These letters are part of (hopefully) a ten-step series speaking to the development of #Worldchangers in education, and how to affect significant change in global education.
Note: Here I am sharing my letter to Becca's parents, their letter to me (which took place first actually), and finally my thoughts. The purpose of Becca's visit was to gather research for her university thesis, comparing American and British approaches of education. "Preservice teachers need to witness effective collaborative relationships between teachers before they enter the classroom" (Michael & Miller, 2011). For future work-force educators, I believe that synergetic experience and connection is a crucial element in which to observe and engage. Accordingly, it was our pleasure to arrange and model opportunities for this pre-service teacher to observe classroom lessons as well as collaboration among education stakeholders. Enjoy the post!
As you know from Marialice (@mbfxc) and from researching our website and our activities of the past six years, Jennifer (@JenWilliamsEdu) and I are passionate about changing the field of education so that teachers and students will experience classrooms designed for human creativity, innovation, and collaboration. Between the wonderful school experiences Becca saw in many of our friends' classrooms, and in our conversations with her, we also feel that she understands how learning can be transformational, and especially when facilitated by an inspired educator, such as herself in the near future. Her attitude, independence, manner of speaking/teaching, and "grit" in order to come visit us here in America all demonstrate that she truly is a global citizen, life-long-learner and future-amazing-teacher! We view her as a success-story-in-the-making, and will continue to support her in her educational endeavors. It was amazing to see her interact with our boys, as she is so patient, fun-loving, funny, and sweet. Every day and every activity was so much fun! She blended in perfectly, and her smile and easy-going demeanor made it so easy for her to connect and shadow the various teachers we introduced to her. When we had our online Edcamp meeting, as well as with Nik Chatzopoulos (@chatzopoulosn), Becca just jumped right into the work part, and put forth such outstanding effort. One could see she cared about her tasks, and could easily observe her can-do attitude; it was refreshing!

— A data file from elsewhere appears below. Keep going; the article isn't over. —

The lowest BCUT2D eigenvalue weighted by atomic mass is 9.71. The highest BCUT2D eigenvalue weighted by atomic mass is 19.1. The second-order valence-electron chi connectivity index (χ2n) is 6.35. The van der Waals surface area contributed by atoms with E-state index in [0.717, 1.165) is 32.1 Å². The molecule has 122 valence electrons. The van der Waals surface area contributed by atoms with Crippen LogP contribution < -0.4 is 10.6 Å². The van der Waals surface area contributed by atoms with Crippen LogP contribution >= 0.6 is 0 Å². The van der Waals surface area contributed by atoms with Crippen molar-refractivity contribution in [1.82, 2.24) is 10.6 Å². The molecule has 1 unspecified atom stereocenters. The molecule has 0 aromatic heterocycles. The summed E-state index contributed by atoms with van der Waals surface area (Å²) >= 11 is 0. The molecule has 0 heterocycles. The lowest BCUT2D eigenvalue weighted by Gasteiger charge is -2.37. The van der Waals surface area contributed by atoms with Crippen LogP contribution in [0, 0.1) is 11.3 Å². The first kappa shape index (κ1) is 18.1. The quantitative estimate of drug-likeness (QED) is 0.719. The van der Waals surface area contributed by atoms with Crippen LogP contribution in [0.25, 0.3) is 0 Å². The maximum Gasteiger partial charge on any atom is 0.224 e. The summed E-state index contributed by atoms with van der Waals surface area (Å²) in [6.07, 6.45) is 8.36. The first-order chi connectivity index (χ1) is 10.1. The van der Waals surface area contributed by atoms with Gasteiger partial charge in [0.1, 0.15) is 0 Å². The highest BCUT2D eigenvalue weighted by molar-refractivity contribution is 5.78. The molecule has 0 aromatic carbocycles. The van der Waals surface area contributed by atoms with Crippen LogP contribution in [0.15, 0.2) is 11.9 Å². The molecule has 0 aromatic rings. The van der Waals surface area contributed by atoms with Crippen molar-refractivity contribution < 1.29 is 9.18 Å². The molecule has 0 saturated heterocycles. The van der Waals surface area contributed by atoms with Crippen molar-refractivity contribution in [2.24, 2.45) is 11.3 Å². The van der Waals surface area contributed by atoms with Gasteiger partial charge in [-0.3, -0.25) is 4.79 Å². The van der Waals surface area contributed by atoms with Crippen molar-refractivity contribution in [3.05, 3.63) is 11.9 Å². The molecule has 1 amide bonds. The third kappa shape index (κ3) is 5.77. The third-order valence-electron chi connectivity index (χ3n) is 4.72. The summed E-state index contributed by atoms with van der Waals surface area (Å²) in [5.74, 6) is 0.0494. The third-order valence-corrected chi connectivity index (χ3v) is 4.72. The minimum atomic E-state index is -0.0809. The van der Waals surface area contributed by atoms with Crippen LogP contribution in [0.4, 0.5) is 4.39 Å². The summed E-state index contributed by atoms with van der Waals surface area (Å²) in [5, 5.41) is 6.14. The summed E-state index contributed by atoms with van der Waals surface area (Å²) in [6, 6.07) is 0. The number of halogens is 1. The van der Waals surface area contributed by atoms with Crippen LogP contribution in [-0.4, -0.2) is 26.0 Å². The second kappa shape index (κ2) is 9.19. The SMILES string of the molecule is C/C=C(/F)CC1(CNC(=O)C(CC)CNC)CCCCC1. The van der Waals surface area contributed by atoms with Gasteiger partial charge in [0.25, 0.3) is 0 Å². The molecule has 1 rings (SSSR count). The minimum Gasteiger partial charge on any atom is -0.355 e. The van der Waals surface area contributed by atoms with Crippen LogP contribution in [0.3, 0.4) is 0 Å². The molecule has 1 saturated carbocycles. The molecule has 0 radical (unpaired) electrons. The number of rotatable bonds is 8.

I just wanted to drop you a note on behalf of Alison and I to thank you so much for looking after our No.1 special daughter over the last 2 weeks, you went far and beyond anything I would have ever expected
I am sure Becca will have told you whilst she was with you that over the past few months she has become more and more disillusioned with her teaching degree here in the UK, having begun 3 years ago with a fire and determination which has slowly diminished this year as she has come to the realisation that degrees are hard to achieve and require hard work, application as well as dedication to that work, determination alone is simply not enough.